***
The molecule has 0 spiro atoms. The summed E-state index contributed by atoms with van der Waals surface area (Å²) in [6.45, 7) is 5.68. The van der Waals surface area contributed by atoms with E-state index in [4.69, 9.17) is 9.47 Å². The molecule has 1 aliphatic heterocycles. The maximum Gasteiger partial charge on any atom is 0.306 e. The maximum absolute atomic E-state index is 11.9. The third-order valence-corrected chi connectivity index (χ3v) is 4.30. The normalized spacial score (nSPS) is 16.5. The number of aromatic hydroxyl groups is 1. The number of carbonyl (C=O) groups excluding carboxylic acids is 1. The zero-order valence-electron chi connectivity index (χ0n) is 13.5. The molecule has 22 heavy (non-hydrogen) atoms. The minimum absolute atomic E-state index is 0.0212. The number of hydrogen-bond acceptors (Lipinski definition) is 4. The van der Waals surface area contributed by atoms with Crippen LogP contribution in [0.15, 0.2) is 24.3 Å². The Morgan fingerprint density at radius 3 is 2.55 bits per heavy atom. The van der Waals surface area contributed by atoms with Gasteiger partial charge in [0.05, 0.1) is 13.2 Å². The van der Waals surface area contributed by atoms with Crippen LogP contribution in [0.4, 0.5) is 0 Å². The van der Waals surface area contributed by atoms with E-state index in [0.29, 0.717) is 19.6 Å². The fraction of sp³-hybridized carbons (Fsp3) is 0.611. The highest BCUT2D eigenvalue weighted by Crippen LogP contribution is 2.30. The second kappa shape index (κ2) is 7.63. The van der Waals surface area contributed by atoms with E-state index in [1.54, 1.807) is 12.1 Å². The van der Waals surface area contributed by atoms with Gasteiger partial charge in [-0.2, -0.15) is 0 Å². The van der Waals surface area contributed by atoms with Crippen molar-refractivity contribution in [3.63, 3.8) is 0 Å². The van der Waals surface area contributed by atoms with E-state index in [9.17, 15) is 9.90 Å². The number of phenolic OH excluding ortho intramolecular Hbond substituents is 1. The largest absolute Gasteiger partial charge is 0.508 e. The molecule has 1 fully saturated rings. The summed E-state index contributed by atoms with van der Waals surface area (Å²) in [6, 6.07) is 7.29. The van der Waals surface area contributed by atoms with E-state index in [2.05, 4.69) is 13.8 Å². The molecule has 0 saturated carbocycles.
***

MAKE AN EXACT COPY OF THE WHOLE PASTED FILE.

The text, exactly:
The molecule has 0 spiro atoms. The summed E-state index contributed by atoms with van der Waals surface area (Å²) in [6.45, 7) is 5.68. The van der Waals surface area contributed by atoms with E-state index in [4.69, 9.17) is 9.47 Å². The molecule has 1 aliphatic heterocycles. The maximum Gasteiger partial charge on any atom is 0.306 e. The maximum absolute atomic E-state index is 11.9. The third-order valence-corrected chi connectivity index (χ3v) is 4.30. The normalized spacial score (nSPS) is 16.5. The number of aromatic hydroxyl groups is 1. The number of carbonyl (C=O) groups excluding carboxylic acids is 1. The zero-order valence-electron chi connectivity index (χ0n) is 13.5. The molecule has 22 heavy (non-hydrogen) atoms. The minimum absolute atomic E-state index is 0.0212. The number of hydrogen-bond acceptors (Lipinski definition) is 4. The van der Waals surface area contributed by atoms with Crippen LogP contribution in [0.15, 0.2) is 24.3 Å². The Morgan fingerprint density at radius 3 is 2.55 bits per heavy atom. The van der Waals surface area contributed by atoms with Gasteiger partial charge in [0.05, 0.1) is 13.2 Å². The van der Waals surface area contributed by atoms with Crippen LogP contribution in [0.4, 0.5) is 0 Å². The van der Waals surface area contributed by atoms with E-state index in [0.29, 0.717) is 19.6 Å². The fraction of sp³-hybridized carbons (Fsp3) is 0.611. The highest BCUT2D eigenvalue weighted by Crippen LogP contribution is 2.30. The second kappa shape index (κ2) is 7.63. The van der Waals surface area contributed by atoms with E-state index in [1.54, 1.807) is 12.1 Å². The van der Waals surface area contributed by atoms with Gasteiger partial charge in [-0.2, -0.15) is 0 Å². The van der Waals surface area contributed by atoms with Crippen molar-refractivity contribution in [3.63, 3.8) is 0 Å². The van der Waals surface area contributed by atoms with E-state index in [9.17, 15) is 9.90 Å². The number of phenolic OH excluding ortho intramolecular Hbond substituents is 1. The largest absolute Gasteiger partial charge is 0.508 e. The molecule has 1 fully saturated rings. The summed E-state index contributed by atoms with van der Waals surface area (Å²) in [6, 6.07) is 7.29. The van der Waals surface area contributed by atoms with E-state index in [2.05, 4.69) is 13.8 Å². The molecule has 0 saturated carbocycles.